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A Developer's Overview of ERP

  • December 10, 2004
  • By Scott Robinson
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What is the developer's role?

In the past, the developer designed stand-alone apps and the database tables that serviced them. In an ERP environment, the developer becomes a specialist in the components populating the various architectural tiers, in the relationships between the myriad database tables, and in the links, sprocs, and triggers that make them dynamic.

In addition, the ERP developer must know data communication and transport, which will often contain involve more than a little web technology, and is well off to know the most common protocols.

From the day senior management makes the ERP call until the transition is complete (typically a very long period), IT developers will tackle the following projects:
  1. Complete IT platform revision. There are two main scenarios an ERP developer is likely to face. In the first, your company is implementing a huge ERP software system from one of the big vendors, with canned applications and database table structures. In the second, you're being asked to create an ERP environment to encompass existing application systems and facilitate the development of new ones. In either case, your number-one task as a developer is configuration, which means a great deal of thought and planning regarding the redesign of your business processes. In a canned ERP world, you'll do a lot of embedded procedures in database tables, and configure a great many application links. In an ERP development environment, you're going to be writing a lot of app components and data transport containers to move information tier-to-tier.
  2. Implementation of a component-driven application environment. As a developer, you'll now be focused on balancing application logic between the smallest chunk of code that performs a complete operation on a data object, and a level of functionality that makes such a piece of code useful to multiple applications. If you have canned ERP apps, you'll have a full library of these to play with. If not, and you find yourself writing new app components from scratch, it's often a good idea to scrutinize your legacy apps to see what common denominators exist - you may end up re-building those apps in the long run anyway.
  3. Reconfiguration of databases. The old top-down hierarchies are dead and gone. An ERP database table configuration is endlessly complex, encompassing links between data items that stretch "relational" until it screams for mercy. Such links can, in a deeply integrated environment, seem almost infinitely lateral, meaning that a developer must pay more attention than ever to the full impact of table update. Fortunately, you have powerful tools at your command: embedded triggers and stored procedures can now do the work of ensuring data integrity and validity.
  4. Development of new interfaces. It's already been said: protocol, protocol, protocol (learn all the network security you can, while you're at it). But don't miss the shortcuts and conveniences along the way. Web services in particular are there to convert data from one flavor to another and to provide context-specific reference data, and the various dialects of XML specifically exist to give you a fast leg up in passing business documents in neutral formats.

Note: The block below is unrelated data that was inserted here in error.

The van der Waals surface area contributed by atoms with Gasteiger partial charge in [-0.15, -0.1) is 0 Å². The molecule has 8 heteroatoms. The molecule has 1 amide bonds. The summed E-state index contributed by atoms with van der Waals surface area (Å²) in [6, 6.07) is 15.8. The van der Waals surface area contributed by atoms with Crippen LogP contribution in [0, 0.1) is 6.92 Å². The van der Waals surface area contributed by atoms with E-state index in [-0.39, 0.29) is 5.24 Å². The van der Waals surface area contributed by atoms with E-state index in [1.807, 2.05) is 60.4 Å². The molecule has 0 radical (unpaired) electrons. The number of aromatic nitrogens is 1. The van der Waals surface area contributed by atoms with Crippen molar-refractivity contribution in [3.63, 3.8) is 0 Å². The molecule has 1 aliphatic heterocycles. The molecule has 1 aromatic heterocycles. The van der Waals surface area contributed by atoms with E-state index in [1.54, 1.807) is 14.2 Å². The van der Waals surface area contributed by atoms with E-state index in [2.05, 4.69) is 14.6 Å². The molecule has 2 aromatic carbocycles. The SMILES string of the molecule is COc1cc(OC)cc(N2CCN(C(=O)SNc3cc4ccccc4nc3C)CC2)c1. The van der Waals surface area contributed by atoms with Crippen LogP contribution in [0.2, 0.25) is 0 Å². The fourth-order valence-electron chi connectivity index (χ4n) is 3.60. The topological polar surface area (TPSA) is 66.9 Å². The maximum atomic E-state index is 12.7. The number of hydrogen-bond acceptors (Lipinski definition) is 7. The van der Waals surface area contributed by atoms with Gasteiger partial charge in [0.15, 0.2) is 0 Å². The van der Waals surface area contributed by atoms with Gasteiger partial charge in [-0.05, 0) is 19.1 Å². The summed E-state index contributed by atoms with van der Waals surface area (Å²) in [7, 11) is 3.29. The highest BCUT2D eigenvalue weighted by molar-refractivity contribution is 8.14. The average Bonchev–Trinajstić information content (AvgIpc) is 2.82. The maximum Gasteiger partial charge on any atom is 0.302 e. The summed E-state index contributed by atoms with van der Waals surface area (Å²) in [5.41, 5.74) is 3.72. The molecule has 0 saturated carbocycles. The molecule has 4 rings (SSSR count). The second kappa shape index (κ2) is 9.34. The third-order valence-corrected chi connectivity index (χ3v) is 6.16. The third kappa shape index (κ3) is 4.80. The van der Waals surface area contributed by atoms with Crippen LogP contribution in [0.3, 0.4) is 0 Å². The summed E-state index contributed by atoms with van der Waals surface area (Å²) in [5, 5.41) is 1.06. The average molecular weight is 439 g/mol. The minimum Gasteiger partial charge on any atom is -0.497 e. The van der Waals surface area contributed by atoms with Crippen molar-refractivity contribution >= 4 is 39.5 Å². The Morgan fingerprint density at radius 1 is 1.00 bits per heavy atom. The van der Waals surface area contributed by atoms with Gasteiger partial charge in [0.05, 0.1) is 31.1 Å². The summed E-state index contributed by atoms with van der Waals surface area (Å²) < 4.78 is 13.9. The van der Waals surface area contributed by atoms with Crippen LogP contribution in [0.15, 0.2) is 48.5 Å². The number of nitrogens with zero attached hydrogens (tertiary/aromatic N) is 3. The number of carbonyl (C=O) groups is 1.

What tools are available to developers?

I remember an era when my IT toolkit included a text editor, a compiler, and job control language - nothing more. The ERP developer, on the other hand, has more tools at hand than will ever be used. These can include:

  1. ERP software packages. If your company is buying SAP, Oracle, PeopleSoft or some other mega-system, don't think for a minute you're about to be automated out of a job. On the contrary, there is so much work to be done, configuring the canned business systems provided in those packages, that many companies hire a small army of expensive consultants to look after those basic systems so that the in-house talent can be focused on IT systems that differentiate the business. Whatever your company is doing personnel-wise, there is much work to be done, fine-tuning ERP to optimize database table relationships, customizing and extending applications, and developing new interfaces. To this end, every major ERP package has a suite of developer's tools for these jobs.
  2. ERP development environments. Perhaps your company isn't going with a big ERP package, but prefers to re-platform your existing application systems on, say, J2EE. These technologies are often open-source, meaning that developers have an almost endless range of choices in development environments and toolkits.
  3. New database technology. Any developer who overlooks the technology embedded in most databases today is sliding toward unnecessary overtime. SAP, Oracle, Microsoft and other database vendors all offer products with sophisticated procedure options that allow developers to initiate complex operations upon the occurrence of most database events. Updating a table can trigger processes within the database, set applications in motion, cause updates in other databases, initiate communication with users, and even trigger remote procedures in external systems.
  4. Web technology. There is so much great web technology out there today, optimized to service an increasingly voracious internet user community, that it is literally possible to create and grow a substantial ERP system using only web technology components! These include web services, CSS (cascading stylesheets) for rapid user-specific customization of interfaces, and DOM (document object model) for sophisticated user-specific client-side processing features - all highly appropriate and powerful tools for extending ERP systems.




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